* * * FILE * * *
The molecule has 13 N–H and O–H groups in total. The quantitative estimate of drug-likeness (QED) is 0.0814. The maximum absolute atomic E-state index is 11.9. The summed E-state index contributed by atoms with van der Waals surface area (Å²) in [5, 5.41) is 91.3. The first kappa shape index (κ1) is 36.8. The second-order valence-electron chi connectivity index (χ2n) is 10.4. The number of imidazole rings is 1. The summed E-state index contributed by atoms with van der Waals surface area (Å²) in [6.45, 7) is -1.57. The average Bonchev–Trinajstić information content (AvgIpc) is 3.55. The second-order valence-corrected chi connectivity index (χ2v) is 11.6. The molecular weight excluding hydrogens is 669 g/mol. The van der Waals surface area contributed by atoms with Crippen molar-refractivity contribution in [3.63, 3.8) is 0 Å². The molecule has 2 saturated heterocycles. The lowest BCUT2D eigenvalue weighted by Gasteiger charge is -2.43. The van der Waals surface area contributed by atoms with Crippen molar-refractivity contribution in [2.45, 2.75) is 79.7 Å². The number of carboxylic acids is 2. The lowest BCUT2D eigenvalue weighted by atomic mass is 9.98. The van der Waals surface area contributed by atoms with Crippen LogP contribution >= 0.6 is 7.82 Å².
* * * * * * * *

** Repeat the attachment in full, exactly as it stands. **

The molecule has 13 N–H and O–H groups in total. The quantitative estimate of drug-likeness (QED) is 0.0814. The maximum absolute atomic E-state index is 11.9. The summed E-state index contributed by atoms with van der Waals surface area (Å²) in [5, 5.41) is 91.3. The first kappa shape index (κ1) is 36.8. The second-order valence-electron chi connectivity index (χ2n) is 10.4. The number of imidazole rings is 1. The summed E-state index contributed by atoms with van der Waals surface area (Å²) in [6.45, 7) is -1.57. The average Bonchev–Trinajstić information content (AvgIpc) is 3.55. The second-order valence-corrected chi connectivity index (χ2v) is 11.6. The molecular weight excluding hydrogens is 669 g/mol. The van der Waals surface area contributed by atoms with Crippen molar-refractivity contribution in [3.63, 3.8) is 0 Å². The molecule has 2 saturated heterocycles. The lowest BCUT2D eigenvalue weighted by Gasteiger charge is -2.43. The van der Waals surface area contributed by atoms with Crippen molar-refractivity contribution in [2.45, 2.75) is 79.7 Å². The number of carboxylic acids is 2. The lowest BCUT2D eigenvalue weighted by atomic mass is 9.98. The van der Waals surface area contributed by atoms with Crippen LogP contribution >= 0.6 is 7.82 Å².